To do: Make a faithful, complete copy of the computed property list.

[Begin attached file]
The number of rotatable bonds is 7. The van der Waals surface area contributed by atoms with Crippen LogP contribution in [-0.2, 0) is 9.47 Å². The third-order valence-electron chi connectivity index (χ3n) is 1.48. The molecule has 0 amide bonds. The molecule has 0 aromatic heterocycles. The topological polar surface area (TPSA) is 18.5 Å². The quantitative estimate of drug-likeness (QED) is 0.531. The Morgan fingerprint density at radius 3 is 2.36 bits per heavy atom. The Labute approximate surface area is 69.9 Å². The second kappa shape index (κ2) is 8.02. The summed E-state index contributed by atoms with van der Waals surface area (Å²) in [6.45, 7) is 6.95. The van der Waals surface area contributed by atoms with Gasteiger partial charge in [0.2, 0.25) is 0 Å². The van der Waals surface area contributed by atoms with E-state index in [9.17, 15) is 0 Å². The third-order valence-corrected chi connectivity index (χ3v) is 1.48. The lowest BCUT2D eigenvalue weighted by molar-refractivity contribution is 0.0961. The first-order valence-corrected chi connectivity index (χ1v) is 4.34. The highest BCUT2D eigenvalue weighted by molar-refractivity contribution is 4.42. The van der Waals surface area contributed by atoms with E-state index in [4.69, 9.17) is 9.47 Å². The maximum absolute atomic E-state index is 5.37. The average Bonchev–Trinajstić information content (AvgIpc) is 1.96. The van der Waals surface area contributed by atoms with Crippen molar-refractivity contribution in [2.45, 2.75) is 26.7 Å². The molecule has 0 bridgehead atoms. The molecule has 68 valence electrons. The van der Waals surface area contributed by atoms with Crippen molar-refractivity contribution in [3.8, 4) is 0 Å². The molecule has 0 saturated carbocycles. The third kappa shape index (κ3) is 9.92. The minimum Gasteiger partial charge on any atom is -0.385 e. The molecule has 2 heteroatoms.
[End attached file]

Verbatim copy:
The number of rotatable bonds is 7. The van der Waals surface area contributed by atoms with Crippen LogP contribution in [-0.2, 0) is 9.47 Å². The third-order valence-electron chi connectivity index (χ3n) is 1.48. The molecule has 0 amide bonds. The molecule has 0 aromatic heterocycles. The topological polar surface area (TPSA) is 18.5 Å². The quantitative estimate of drug-likeness (QED) is 0.531. The Morgan fingerprint density at radius 3 is 2.36 bits per heavy atom. The Labute approximate surface area is 69.9 Å². The second kappa shape index (κ2) is 8.02. The summed E-state index contributed by atoms with van der Waals surface area (Å²) in [6.45, 7) is 6.95. The van der Waals surface area contributed by atoms with Gasteiger partial charge in [0.2, 0.25) is 0 Å². The van der Waals surface area contributed by atoms with E-state index in [9.17, 15) is 0 Å². The third-order valence-corrected chi connectivity index (χ3v) is 1.48. The lowest BCUT2D eigenvalue weighted by molar-refractivity contribution is 0.0961. The first-order valence-corrected chi connectivity index (χ1v) is 4.34. The highest BCUT2D eigenvalue weighted by molar-refractivity contribution is 4.42. The van der Waals surface area contributed by atoms with E-state index in [4.69, 9.17) is 9.47 Å². The maximum absolute atomic E-state index is 5.37. The average Bonchev–Trinajstić information content (AvgIpc) is 1.96. The van der Waals surface area contributed by atoms with Crippen molar-refractivity contribution in [2.45, 2.75) is 26.7 Å². The molecule has 0 bridgehead atoms. The molecule has 68 valence electrons. The van der Waals surface area contributed by atoms with Crippen molar-refractivity contribution in [3.8, 4) is 0 Å². The molecule has 0 saturated carbocycles. The third kappa shape index (κ3) is 9.92. The minimum Gasteiger partial charge on any atom is -0.385 e. The molecule has 2 heteroatoms.